- Mark Saxon, ESPNLosAngeles.com
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SEATTLE -- Maybe it was the crisp, cool Northwest air after a week of humidity and intermittent thunder back east.
Maybe it was the familiar surroundings of Safeco Field, one of their three homes away from home.
Maybe it was the players-only meeting before the game, when -- according to Torii Hunter -- players "cleared up some things."
It could just have been that their opponent is in even worse shape than they are.
Or, maybe they were simply due.
The reason doesn't matter terribly much. The Los Angeles Angels looked nothing like a team that had lost seven consecutive games and the Seattle Mariners looked very much like a team that now has in the Angels' 8-0 win in chilly Seattle on Friday night.
The Angels hitters looked as if they were ambushing Seattle ace Felix Hernandez, pounding him for four runs in the first inning, thanks to Kendry Morales' bases-clearing double. In all, the Angels launched three home runs off last year's Cy Young runner-up and pestered him by drawing four walks.
And in direct contrast to the night before, when Scott Kazmir frittered away an early 4-0 lead, Jered Weaver did what staff leaders do. He got a lead and he protected it as if it were his child. He didn't give up a hit until Ken Griffey Jr. hit a sharp grounder through the right side with two outs in the seventh.
It looked like an entirely new team dressed in red Friday.
Maybe, just maybe, that was the moment this early funk came to a definitive end. It was the Angels' first win in the first eight games of this trip after being swept at Detroit and Boston.
"Today, I thought from pregame all the way through the stages of the game and, as that game moved on, we just walked with confidence," manager Mike Scioscia said. "We went out there and played our baseball. That's important."
Weaver (4-1) had a look of determination on his face that didn't change from the first through the eighth inning. He absolutely dominated a lineup that has a defeated air to it. It was the deepest Weaver has taken a no-hitter, but with everything riding on the outcome, he said he wasn't all that caught up in it.
"I was just trying to limit baserunners, stick to the game plan whatever happened," Weaver said. "Obviously, I gave up a hit to a future Hall of Famer. You've got to tip your cap. Like I said, I wasn't feeling it just because I knew I had a lot more to go. I was just trying to stay focused."
After the fifth inning, nobody other than catcher Ryan Budde was talking to Weaver in the Angels' dugout.
"He kept executing, pitch after pitch," Budde said. "It was just that one pitch to Griffey. We tried to go heater in there and he left it down the middle."
If only the Angels could have bottled the feeling they had Friday night, because unfortunately for them, Weaver can't start every game. Saturday's starter, Joe Saunders, sorely needs to pitch a good game and give the Angels a semblance of balance in their pitching staff.
But after what the team had been through over the previous week, nobody was thinking too far ahead. Even before the game began, they were determined to make it a good day.
"No matter if we won or lost, we were going to play the game we've grown to love and know how to play," Hunter said.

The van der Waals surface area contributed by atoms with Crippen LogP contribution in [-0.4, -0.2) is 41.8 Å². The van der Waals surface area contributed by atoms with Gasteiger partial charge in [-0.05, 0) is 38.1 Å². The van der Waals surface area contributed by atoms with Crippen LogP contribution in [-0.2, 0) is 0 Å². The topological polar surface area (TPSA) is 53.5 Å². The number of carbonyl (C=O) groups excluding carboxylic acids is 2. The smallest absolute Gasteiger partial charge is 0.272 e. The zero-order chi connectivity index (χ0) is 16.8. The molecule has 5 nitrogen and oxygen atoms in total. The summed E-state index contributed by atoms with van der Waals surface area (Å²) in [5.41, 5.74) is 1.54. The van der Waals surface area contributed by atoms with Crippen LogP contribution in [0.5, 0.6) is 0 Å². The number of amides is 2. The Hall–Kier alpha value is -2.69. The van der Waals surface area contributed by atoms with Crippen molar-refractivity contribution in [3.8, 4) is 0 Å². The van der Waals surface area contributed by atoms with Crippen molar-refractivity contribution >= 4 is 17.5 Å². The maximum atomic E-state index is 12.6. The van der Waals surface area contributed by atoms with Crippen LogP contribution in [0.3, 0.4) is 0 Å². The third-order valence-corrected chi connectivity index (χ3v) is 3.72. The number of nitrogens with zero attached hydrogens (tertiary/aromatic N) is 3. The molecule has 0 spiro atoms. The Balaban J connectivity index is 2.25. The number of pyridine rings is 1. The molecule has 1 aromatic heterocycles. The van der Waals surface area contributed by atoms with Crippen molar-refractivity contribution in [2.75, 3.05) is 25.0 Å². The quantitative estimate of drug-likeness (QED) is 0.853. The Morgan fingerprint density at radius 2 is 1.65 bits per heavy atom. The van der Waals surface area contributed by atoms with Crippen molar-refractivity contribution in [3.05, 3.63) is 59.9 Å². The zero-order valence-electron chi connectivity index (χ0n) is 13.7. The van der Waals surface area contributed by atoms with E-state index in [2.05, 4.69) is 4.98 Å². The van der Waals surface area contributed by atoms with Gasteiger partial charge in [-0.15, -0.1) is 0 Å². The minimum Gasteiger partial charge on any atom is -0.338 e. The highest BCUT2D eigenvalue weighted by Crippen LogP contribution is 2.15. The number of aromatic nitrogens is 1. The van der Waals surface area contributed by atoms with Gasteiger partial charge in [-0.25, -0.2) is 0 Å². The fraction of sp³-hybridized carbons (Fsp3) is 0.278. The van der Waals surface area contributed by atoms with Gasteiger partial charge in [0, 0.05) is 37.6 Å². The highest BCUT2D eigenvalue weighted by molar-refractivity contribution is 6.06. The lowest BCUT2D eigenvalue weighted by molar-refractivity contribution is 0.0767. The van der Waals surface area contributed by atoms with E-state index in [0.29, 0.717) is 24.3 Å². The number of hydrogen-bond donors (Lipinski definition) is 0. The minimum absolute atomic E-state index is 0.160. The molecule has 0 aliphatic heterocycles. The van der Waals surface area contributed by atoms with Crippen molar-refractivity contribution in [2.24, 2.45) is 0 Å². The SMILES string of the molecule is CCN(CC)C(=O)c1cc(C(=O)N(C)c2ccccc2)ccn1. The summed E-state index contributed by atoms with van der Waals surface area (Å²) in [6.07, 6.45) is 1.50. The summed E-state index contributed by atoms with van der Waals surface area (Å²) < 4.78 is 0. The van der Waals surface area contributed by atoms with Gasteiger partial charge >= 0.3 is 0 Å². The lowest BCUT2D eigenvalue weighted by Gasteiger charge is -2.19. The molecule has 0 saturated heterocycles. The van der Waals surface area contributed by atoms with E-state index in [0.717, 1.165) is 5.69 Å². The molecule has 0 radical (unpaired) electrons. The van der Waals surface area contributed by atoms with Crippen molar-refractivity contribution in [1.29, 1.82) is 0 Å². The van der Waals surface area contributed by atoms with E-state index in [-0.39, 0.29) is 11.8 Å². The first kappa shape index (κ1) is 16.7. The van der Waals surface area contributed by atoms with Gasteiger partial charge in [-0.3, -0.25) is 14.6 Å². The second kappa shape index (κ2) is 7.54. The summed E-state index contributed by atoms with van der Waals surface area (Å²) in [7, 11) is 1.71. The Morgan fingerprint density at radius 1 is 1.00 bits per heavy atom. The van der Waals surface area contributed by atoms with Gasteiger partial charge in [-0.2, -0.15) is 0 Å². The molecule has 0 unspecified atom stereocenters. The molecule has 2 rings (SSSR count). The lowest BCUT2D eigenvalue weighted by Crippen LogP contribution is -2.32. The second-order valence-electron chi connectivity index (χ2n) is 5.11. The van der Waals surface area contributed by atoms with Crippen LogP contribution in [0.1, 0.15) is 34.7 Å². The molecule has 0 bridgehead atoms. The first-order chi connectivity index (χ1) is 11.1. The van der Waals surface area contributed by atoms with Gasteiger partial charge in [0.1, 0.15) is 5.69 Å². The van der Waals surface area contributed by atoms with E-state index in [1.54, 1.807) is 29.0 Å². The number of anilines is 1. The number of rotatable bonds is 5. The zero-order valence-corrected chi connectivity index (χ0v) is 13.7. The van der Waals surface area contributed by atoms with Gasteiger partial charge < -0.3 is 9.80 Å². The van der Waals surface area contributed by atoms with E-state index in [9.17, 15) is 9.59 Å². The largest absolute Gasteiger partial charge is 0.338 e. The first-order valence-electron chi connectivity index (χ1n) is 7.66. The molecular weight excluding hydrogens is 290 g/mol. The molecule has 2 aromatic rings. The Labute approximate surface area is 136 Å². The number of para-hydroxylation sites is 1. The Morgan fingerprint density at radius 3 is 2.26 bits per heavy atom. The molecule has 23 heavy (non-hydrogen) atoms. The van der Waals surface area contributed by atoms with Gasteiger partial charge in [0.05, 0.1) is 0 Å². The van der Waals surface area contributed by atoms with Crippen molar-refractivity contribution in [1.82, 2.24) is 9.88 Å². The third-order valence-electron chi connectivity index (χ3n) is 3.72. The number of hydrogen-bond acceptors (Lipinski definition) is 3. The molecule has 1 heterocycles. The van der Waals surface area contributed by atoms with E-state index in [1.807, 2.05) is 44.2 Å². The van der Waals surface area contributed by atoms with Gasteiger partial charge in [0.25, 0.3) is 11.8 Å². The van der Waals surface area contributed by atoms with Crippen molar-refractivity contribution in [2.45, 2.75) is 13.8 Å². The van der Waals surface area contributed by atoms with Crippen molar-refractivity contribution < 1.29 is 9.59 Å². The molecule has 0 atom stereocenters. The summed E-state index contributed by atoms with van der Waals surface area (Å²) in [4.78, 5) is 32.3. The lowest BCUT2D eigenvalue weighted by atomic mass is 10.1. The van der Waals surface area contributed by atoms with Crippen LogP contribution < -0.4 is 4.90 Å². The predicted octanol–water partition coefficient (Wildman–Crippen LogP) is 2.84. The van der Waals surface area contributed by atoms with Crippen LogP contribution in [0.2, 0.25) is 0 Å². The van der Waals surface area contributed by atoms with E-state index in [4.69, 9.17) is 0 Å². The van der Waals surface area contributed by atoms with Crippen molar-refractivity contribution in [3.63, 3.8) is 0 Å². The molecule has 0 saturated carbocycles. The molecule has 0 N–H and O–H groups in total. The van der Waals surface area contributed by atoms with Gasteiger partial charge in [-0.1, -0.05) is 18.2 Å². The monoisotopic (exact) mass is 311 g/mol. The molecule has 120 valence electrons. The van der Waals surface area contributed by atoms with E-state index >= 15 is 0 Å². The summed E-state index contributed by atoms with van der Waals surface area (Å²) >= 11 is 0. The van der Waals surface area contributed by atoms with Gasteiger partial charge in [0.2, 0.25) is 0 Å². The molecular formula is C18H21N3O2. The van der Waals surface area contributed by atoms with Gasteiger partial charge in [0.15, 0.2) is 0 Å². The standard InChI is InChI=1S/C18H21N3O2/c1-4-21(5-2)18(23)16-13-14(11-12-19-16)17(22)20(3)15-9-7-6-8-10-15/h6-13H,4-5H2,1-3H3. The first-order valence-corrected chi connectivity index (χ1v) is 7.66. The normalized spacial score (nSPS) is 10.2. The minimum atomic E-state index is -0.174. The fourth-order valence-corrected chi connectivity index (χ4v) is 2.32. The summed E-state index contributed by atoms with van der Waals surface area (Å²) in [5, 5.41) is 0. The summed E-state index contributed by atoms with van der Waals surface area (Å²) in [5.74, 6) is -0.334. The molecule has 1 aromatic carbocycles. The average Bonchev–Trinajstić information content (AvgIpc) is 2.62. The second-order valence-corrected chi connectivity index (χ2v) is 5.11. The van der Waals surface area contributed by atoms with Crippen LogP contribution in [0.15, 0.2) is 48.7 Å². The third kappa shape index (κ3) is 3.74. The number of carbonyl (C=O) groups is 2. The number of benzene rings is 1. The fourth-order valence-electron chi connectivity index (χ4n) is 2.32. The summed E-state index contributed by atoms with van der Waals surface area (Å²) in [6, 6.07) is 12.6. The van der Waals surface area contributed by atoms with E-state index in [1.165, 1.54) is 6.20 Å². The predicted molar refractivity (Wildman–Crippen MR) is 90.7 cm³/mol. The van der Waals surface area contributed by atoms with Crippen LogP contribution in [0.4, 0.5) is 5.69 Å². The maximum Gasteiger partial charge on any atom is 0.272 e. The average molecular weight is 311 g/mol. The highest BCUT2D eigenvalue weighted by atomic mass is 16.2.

Scene and heard
The visiting clubhouse at Safeco Field was vacant for about 20 minutes Friday afternoon. Other than the clubhouse guys and a few reporters, the place was a ghost town.
"Where is everybody?" I asked Scioscia.
"I don't know, they must have some food back there," he said.
When the players finally emerged, I asked Hunter where they all were.
"We were doing some team weight-lifting. We were seeing who could bench the most," Hunter said.
Uh, sorry, guys. Not buying it.
It turned out Hunter had called a players-only meeting to try and snap the team out of the losing streak. Nobody would give many details of the discussion, but it sounded like more of a pep talk than a lecture.
"There's great leadership on this team," Scioscia said.
The Angels addressed their struggling middle relief by optioning Matt Palmer (6.26 ERA) to Triple-A Salt Lake and recalling reserve outfielder Michael Ryan. There could be more changes coming, as backup infielder Maicer Izturis had an MRI exam on his ailing right shoulder.
The Angels were awaiting team doctor Lewis Yocum's review of the MRI results before deciding whether to put Izturis on the 15-day disabled list, but that looks like a good bet.
Quote of the day
"Soliz offered him four baseballs for it. Somebody said, 'Shoot, you could have offered him one.'" -- Budde, after bullpen catcher Steve Soliz retrieved Budde's first home run ball from a fan in the left-field stands.
Saturday night's start is an important one for Saunders (1-5, 7.04 ERA), who might be pitching to hold his spot in the rotation. Only three starting pitchers in the American League with at least 30 innings have a higher ERA than Saunders. Teammate Scott Kazmir is one of them.
Unlike Kazmir, diminished stuff doesn't seem to be the problem with Saunders. His fastball and breaking ball are relatively sharp, but he has struggled with his command. The good news for him is he's facing easily the league's worst offense. Casey Kotchman, who mostly sat on the bench with the Boston Red Sox last year in the playoffs, is the Mariners' No. 3 hitter.
The Angels face young right-hander Doug Fister (2-1, 1.29 ERA), who leads the league in ERA. He's a finesse pitcher, but he's on a roll. In each of his past four starts, he has gone at least seven innings and given up two or fewer earned runs.
Mark Saxon covers the Angels for ESPNLosAngeles.com.
With Jered Weaver stepping up, the Angels looked completely different.